❝ What researchers have learned in recent years is that no level of lead is safe for children. Studies have even shown lead concentration in the blood as low as 2 micrograms per deciliter of blood (μg/dL) can lower IQ in children. And once children have blood lead levels of 5 μg/dL and above (what’s now considered lead poisoning), they can suffer severe neurological damage in the form of attention deficit and hyperactivity disorders.

❝ How did the counting of lead-poisoned children get so bad? For one, testing for lead is not legally required in most of the US…And…public health departments aren’t asking if there’s missing data when they turn things over to the CDC…

❝ Civil engineers have estimated that overhauling America’s drinking water system and bringing it up to code will cost at least $1 trillion over the next 25 years, but if these investments aren’t made, we risk continuing to poison children with dangerous levels of lead.

Not that this is a priority for Congressional politicians whose single most pressing task — Republican or Democrat – is raising sufficient funds for re-election.

The next Flint, Michigan is in Indiana — and the cover-up is 40 years old!


Click to enlargeNORTHWEST INDIANA GENEALOGICAL SOCIETY, CBS CHICAGO

Akeeshea Daniels first suspected something was off when her two toddlers came down with scarlet fever. It was 2004, and she just moved her family into a spacious public housing complex in East Chicago, Indiana.

“I looked it up. Scarlet fever hasn’t been a problem since the ‘50s,” she said. “It was something straight out of a history book.”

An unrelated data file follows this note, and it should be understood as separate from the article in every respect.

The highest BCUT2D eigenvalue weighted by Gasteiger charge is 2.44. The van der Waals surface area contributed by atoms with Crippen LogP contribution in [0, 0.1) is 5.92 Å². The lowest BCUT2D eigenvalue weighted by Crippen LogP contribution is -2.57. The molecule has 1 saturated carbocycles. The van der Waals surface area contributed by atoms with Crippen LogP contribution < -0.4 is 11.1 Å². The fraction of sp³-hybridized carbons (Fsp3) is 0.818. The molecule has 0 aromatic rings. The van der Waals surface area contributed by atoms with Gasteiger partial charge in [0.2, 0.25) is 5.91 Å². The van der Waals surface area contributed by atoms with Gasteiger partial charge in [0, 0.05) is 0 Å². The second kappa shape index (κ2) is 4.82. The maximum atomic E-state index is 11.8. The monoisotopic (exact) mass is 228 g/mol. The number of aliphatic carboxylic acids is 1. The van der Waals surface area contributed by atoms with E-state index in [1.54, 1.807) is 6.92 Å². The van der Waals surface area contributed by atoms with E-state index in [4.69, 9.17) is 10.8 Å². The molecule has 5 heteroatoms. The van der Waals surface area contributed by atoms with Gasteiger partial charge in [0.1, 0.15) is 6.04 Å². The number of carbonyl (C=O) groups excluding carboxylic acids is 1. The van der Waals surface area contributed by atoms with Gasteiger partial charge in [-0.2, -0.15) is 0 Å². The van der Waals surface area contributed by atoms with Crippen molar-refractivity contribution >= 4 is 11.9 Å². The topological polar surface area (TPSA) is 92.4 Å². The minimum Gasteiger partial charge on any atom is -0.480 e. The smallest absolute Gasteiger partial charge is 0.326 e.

But when she brought her concerns to the East Chicago Housing Authority — the manager of her public housing complex— she was brushed off…

The next decade was rife with mysterious family health issues: Ear infections, upper respiratory problems, throat infections. Her son was put on ADHD medication when he was seven. At any time, Daniels or one of her three children were sick with something they couldn’t kick. Just last month, Daniels took her now-18-year-old son to the emergency room for severe stomach cramps, and left with no better understanding of what was wrong.

It wasn’t until the last week of July that Daniels got her answer, in the form of two letters.

The first, sent by the Environmental Protection Agency, told her that the soil surrounding her home had been contaminated with toxic levels of arsenic and lead since at least 2014. The second, penned by East Chicago Mayor Anthony Copeland, informed Daniels that she and hundreds of fellow residents in the West Calumet Complex where she lives would be “temporarily relocated” due to the public health risk. The following day, the city posted a notice that the entire WCC complex was going to be demolished after tenants leave.

Since 1920 this neighborhood has been home to one or more lead-based industries. Polluting the air, killing those who worked in plants fouled with the poisonous element, torn down and leaving behind a soil bank paying interest in lead contamination often more than 200 times the allowable level.

Politicians, generations of politicians knew about the contamination. There was always a reason to do nothing. There never was a reason to inform the people – mostly poor and Black – living on top of a minefield of infection and illness.

Local government did nothing. The state did nothing. The feds performed minimal tasks when pushed and nothing more for decades. And now it’s time for the chickens to come home to roost and – at a minimum – pick up the tab for ailments afflicting these families until they die.

Assign responsibility. Make those responsible pay for their crimes!